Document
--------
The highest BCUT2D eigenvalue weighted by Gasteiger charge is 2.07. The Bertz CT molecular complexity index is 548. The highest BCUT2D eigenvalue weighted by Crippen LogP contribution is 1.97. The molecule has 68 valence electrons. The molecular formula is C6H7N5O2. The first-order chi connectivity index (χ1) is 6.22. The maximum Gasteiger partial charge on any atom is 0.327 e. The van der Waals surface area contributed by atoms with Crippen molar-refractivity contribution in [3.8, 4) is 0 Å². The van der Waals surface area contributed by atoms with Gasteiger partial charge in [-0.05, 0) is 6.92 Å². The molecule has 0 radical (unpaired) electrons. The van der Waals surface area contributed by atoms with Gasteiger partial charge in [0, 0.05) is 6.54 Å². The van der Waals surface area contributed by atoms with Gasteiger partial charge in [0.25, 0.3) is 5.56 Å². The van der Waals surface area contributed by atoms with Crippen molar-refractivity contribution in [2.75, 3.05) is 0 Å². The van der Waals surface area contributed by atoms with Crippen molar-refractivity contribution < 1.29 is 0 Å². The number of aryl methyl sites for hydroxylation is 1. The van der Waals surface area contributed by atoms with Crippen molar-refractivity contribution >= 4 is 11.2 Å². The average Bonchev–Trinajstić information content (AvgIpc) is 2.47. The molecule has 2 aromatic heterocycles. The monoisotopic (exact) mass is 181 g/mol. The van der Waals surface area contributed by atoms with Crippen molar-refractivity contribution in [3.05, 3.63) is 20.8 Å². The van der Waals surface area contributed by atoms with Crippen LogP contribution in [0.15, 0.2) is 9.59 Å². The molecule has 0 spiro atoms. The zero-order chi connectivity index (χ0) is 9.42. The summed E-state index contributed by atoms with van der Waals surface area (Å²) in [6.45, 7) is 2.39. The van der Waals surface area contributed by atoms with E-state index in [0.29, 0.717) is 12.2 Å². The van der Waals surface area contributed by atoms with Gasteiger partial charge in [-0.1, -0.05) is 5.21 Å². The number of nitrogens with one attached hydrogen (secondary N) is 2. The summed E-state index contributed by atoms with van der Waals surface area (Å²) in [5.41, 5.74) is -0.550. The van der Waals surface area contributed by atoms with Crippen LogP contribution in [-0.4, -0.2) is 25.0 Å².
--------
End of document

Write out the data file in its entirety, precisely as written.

The highest BCUT2D eigenvalue weighted by Gasteiger charge is 2.07. The Bertz CT molecular complexity index is 548. The highest BCUT2D eigenvalue weighted by Crippen LogP contribution is 1.97. The molecule has 68 valence electrons. The molecular formula is C6H7N5O2. The first-order chi connectivity index (χ1) is 6.22. The maximum Gasteiger partial charge on any atom is 0.327 e. The van der Waals surface area contributed by atoms with Crippen molar-refractivity contribution in [3.8, 4) is 0 Å². The van der Waals surface area contributed by atoms with Gasteiger partial charge in [-0.05, 0) is 6.92 Å². The molecule has 0 radical (unpaired) electrons. The van der Waals surface area contributed by atoms with Gasteiger partial charge in [0, 0.05) is 6.54 Å². The van der Waals surface area contributed by atoms with Gasteiger partial charge in [0.25, 0.3) is 5.56 Å². The van der Waals surface area contributed by atoms with Crippen molar-refractivity contribution in [2.75, 3.05) is 0 Å². The van der Waals surface area contributed by atoms with Crippen molar-refractivity contribution < 1.29 is 0 Å². The number of aryl methyl sites for hydroxylation is 1. The van der Waals surface area contributed by atoms with Crippen molar-refractivity contribution >= 4 is 11.2 Å². The average Bonchev–Trinajstić information content (AvgIpc) is 2.47. The molecule has 2 aromatic heterocycles. The monoisotopic (exact) mass is 181 g/mol. The van der Waals surface area contributed by atoms with Crippen molar-refractivity contribution in [3.05, 3.63) is 20.8 Å². The van der Waals surface area contributed by atoms with Crippen LogP contribution in [0.15, 0.2) is 9.59 Å². The molecule has 0 spiro atoms. The zero-order chi connectivity index (χ0) is 9.42. The summed E-state index contributed by atoms with van der Waals surface area (Å²) in [6.45, 7) is 2.39. The van der Waals surface area contributed by atoms with E-state index in [0.29, 0.717) is 12.2 Å². The van der Waals surface area contributed by atoms with Gasteiger partial charge in [-0.1, -0.05) is 5.21 Å². The number of nitrogens with one attached hydrogen (secondary N) is 2. The summed E-state index contributed by atoms with van der Waals surface area (Å²) in [5.41, 5.74) is -0.550. The van der Waals surface area contributed by atoms with Crippen LogP contribution in [-0.4, -0.2) is 25.0 Å².